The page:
Viral hepatitis remains a major global health threat that desperately needs increased public awareness, further scientific inquiry, and public health programs. In West Africa, the current state of knowledge about Hepatitis C (HCV) and Hepatitis B (HBV) is inadequate. Uncertainty clouds infection and chronicity prevalence estimates, a clear understanding of transmission modes, as well as the viral, host, and exposure factors compounding disease progression.
Paramount to investigating these questions is the need to better define the epidemic through building properly developed cohorts and establishing cross institution collaborations to allow the creation of a network of investigators with complementary expertise. The over-riding objective of HepNet is in the establishment of a multi-disciplinary, structured “hepatitis network” that will enhance our collective ability to address the fundamental questions surrounding the hepatitis epidemics in West Africa.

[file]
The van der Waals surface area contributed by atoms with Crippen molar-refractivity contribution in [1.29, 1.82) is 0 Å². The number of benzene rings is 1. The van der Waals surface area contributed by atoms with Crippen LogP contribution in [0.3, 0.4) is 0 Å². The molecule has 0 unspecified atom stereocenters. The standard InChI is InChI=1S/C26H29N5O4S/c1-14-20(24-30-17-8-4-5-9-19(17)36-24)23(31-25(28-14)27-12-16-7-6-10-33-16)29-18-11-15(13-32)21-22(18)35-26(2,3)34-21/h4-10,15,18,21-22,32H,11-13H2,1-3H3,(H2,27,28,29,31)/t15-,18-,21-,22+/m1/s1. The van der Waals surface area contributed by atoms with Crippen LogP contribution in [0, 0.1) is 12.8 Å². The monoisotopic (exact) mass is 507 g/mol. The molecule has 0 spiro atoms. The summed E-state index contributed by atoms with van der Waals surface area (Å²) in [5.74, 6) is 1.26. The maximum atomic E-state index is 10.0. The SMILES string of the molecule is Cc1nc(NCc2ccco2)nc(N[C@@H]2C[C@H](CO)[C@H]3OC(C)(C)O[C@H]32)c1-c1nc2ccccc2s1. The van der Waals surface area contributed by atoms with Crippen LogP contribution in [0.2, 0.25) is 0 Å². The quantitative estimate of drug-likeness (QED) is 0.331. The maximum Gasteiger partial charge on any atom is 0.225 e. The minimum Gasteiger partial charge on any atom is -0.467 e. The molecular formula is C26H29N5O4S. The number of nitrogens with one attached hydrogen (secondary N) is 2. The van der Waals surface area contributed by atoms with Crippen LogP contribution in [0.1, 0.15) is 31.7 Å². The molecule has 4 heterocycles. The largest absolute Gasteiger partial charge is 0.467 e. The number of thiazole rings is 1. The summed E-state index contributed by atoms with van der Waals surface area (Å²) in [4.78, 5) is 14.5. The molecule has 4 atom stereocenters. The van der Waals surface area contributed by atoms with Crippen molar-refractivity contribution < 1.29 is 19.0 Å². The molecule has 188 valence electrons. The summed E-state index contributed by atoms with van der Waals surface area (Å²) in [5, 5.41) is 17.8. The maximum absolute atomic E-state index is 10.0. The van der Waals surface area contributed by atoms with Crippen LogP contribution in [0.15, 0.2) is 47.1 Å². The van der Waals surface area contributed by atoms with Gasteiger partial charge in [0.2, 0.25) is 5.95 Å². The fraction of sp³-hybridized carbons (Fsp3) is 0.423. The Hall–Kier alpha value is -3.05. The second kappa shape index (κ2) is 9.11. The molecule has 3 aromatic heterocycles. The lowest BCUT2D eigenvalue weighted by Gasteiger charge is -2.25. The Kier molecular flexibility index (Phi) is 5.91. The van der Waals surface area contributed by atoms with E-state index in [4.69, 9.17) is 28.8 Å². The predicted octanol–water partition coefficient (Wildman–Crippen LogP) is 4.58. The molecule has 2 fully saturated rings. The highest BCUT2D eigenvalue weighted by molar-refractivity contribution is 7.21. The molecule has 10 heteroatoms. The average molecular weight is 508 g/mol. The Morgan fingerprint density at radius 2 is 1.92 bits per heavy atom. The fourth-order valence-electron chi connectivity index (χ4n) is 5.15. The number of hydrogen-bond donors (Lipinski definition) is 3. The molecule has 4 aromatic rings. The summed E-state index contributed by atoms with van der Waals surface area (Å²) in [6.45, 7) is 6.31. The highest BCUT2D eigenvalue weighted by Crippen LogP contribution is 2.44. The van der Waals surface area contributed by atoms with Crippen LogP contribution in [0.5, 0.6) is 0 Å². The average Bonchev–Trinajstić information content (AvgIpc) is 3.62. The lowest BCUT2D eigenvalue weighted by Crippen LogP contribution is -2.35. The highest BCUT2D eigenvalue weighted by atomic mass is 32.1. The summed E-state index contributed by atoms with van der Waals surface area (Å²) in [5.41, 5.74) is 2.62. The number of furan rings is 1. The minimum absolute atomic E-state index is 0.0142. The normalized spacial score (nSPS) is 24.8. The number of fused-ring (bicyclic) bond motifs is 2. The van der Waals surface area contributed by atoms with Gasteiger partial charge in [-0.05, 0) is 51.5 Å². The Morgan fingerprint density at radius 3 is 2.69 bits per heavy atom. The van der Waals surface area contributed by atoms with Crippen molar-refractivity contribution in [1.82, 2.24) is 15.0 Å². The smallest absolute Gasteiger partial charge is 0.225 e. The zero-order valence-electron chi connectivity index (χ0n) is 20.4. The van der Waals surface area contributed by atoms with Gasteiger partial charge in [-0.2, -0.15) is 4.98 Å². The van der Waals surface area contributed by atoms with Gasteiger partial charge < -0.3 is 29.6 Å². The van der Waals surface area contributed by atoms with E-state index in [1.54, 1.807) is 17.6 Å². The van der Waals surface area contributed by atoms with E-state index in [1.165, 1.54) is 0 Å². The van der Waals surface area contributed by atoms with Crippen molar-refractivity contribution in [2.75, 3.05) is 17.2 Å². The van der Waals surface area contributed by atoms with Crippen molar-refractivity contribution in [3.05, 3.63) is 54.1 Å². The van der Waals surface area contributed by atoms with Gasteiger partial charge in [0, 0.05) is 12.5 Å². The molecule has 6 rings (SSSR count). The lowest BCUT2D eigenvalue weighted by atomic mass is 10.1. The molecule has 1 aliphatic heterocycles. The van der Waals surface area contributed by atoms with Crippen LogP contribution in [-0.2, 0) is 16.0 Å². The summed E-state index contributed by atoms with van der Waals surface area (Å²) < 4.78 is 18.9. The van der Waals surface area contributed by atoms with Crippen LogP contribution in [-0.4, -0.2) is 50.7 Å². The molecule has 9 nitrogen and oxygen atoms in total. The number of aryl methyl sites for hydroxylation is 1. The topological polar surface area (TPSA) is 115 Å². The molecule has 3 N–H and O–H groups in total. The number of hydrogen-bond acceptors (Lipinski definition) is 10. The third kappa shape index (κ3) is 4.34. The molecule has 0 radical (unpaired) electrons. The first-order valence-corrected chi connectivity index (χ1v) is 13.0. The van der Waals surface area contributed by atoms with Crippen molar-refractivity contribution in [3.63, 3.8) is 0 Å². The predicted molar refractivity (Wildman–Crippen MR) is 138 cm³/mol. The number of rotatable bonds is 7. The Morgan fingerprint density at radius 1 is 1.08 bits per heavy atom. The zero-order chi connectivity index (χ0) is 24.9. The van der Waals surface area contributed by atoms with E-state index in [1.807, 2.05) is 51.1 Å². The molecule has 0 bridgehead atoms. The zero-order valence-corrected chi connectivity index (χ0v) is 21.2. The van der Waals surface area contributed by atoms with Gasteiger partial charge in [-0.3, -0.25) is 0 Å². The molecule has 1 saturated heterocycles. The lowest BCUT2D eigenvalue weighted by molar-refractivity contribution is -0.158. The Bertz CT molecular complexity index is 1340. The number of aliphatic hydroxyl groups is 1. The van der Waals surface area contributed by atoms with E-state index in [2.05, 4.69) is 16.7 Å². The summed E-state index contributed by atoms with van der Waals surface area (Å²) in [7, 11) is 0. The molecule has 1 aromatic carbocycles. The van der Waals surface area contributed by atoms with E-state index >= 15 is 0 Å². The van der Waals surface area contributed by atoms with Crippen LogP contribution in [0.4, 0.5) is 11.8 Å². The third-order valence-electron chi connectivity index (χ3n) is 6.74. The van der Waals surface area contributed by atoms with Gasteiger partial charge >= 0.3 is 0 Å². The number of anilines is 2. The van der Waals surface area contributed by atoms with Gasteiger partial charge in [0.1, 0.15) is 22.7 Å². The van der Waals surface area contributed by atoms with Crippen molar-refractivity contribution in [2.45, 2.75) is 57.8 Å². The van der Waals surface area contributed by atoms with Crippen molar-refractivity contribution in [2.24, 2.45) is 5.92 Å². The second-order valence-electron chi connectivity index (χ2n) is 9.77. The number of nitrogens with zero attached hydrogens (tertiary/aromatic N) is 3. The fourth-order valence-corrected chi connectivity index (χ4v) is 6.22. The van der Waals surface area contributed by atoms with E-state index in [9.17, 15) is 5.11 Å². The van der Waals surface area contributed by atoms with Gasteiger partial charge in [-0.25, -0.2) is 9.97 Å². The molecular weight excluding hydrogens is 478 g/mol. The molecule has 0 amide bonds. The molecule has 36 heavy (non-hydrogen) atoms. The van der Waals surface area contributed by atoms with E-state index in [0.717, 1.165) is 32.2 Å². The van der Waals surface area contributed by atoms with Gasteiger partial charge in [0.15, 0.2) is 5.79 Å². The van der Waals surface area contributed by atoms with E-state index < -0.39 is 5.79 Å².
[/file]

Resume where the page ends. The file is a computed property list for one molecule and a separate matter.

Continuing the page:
Kumasi Blood Bank Study: Completed enrollment of 363 participants, with full data and laboratory analyses conducted. The first manuscript is now under review, and additional manuscripts in preparation. At KATH, the study team has been led by Dr Richard Phillips, Dr Shirley Owusu-Ofori, and Dr Ohene Opare-Sem, with much help provided by Dorcas Owusu, MS, lab and study coordinator. Dr Steve Sarfo has been an instrumental study team member as well.
Obuasi, Ghana Population Study: The study started 5/2014, and already over 2,000 participants have been enrolled! Dr Richard Phillips and his study team have done a tremendous job in establishing the effective research team and carrying out the study. He is helped by Dr Steve Sarfo, who oversees the day to day operations, and Ms Dorcas Owusu, who is the study and lab coordinator. Please see the great pictures of the study team at a field site!
HBV Vertical Transmission Pilot Study: With the oversite of Dr Roderick Larsen-Reindorf, the feasibility pilot study of HBV in pregnant women was conducted in June, 2014. Dr JoAnn Jose, a medical resident at Loyola, and Dr Lara Dugas, an epidemiologist at Loyola, spent 2 weeks at KATH working with Dr Larsen-Reindorf’s team to interview over 250 HBV+ pregnant women and the health care professionals carrying for these women. This study is investigating the knowledge base about HBV vertical transmission, and the acceptability of introducing preventative therapies.
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